Jeff Horwich: The housing crisis is still far from over, but the real estate market is heating up again across the country. With home prices climbing, it makes you wonder what ever happened to all that "shadow inventory" of foreclosed homes we heard so much about.
Here's Shannon Mullen.
Shannon Mullen: The thing about a shadow -- it can look a lot scarier than the object that's casting it.
Daren Blomquist: The big elephant in the room of shadow inventory has gone on a diet over the last 18 months.
Daren Blomquist is vice president ofRealtyTrak, a website that counts and marketsforeclosure properties. He says some analysts worried up to 10 million delinquent mortgages, foreclosures, and bank-owned homes would hover off-the-market indefinitely, depressing prices and prospective buyers.
Blomquist: The doomsday scenario hasn't played out yet.
Instead, shadow inventory peaked at just over 2 million homes in 2008, and now the tracking firm CoreLogic says it's down to 1.5 million. Blomquist says, No. 1, banks are helpingmore homeowners avoid foreclosure. Some lenders don't have a choice, thanks growing state and federal pressure. And turns out keeping people in their homes can also be better for a bank's bottom line.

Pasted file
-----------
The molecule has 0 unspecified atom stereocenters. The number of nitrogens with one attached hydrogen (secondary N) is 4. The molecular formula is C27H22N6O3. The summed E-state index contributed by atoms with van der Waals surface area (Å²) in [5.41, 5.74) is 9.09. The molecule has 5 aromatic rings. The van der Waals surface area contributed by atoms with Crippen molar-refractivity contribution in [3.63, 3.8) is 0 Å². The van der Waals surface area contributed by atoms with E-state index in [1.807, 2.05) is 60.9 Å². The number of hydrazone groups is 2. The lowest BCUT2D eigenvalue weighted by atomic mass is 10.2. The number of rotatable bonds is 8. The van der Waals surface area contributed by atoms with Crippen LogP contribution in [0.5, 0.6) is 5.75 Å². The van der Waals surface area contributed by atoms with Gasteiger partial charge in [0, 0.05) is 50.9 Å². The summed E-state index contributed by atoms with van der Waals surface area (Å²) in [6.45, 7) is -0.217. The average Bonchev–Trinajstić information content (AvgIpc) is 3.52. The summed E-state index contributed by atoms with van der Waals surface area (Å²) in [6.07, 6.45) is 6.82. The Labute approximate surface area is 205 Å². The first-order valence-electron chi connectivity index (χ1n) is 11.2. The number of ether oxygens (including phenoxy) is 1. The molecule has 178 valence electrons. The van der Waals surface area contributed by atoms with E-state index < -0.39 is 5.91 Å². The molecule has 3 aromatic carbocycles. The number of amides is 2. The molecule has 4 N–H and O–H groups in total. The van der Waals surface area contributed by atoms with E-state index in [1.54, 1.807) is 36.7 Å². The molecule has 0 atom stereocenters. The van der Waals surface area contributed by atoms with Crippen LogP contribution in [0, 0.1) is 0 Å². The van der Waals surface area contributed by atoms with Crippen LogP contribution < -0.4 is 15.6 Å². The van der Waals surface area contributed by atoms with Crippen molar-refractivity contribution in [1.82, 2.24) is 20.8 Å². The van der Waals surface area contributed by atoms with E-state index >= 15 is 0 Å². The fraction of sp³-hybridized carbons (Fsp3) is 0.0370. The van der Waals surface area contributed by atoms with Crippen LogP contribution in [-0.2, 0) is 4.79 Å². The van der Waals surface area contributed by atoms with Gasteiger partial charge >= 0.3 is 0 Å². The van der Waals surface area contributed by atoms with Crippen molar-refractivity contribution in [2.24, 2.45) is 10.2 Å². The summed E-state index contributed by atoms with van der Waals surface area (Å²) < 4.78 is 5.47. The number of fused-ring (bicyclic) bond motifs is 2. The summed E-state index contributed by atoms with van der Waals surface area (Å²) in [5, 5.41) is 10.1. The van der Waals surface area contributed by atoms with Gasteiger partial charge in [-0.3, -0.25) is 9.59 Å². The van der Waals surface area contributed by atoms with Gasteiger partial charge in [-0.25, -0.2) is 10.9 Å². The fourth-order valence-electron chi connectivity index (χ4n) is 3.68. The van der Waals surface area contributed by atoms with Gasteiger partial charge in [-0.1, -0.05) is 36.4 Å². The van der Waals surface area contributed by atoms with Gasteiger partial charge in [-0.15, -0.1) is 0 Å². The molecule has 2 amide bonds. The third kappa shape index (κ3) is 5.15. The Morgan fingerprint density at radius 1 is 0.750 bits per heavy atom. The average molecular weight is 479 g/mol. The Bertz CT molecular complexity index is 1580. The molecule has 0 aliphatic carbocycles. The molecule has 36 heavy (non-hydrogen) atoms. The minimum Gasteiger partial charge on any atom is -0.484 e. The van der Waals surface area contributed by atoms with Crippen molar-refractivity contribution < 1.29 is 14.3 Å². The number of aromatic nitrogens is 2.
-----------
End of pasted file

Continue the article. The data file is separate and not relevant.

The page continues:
Kathleen Beaulieu: The letter of suspension when we suspended the foreclosure, that's all in here, legal bills.
At The Savings Bank in Wakefield, Mass., senior loan officer Kathleen Beaulieu rifles through a thick file for a delinquentloan she recently modified.
Beaulieu: We're not in the real estate business,we're in the money business. The bank does not make any money by foreclosing on somebody's home and selling the property.
But banks are increasingly lettingpeople sell homes worth less than they owe. That's because more buyers are looking for bargains, including investors who buy in bulk. So short sales are up, while foreclosure filings are down year over year. But RealtyTrac's Daren Blomquist says nearly 13 million borrowers are still underwater.
Blomquist: Right now those homeowners are behaving well, making their mortgage payments, the vast majority of them.
If they stay current as the economy grows, Blomquist says there won't be much of a shadow left to keep the housing market from really heating up.
In Boston, I'm Shannon Mullen for Marketplace.
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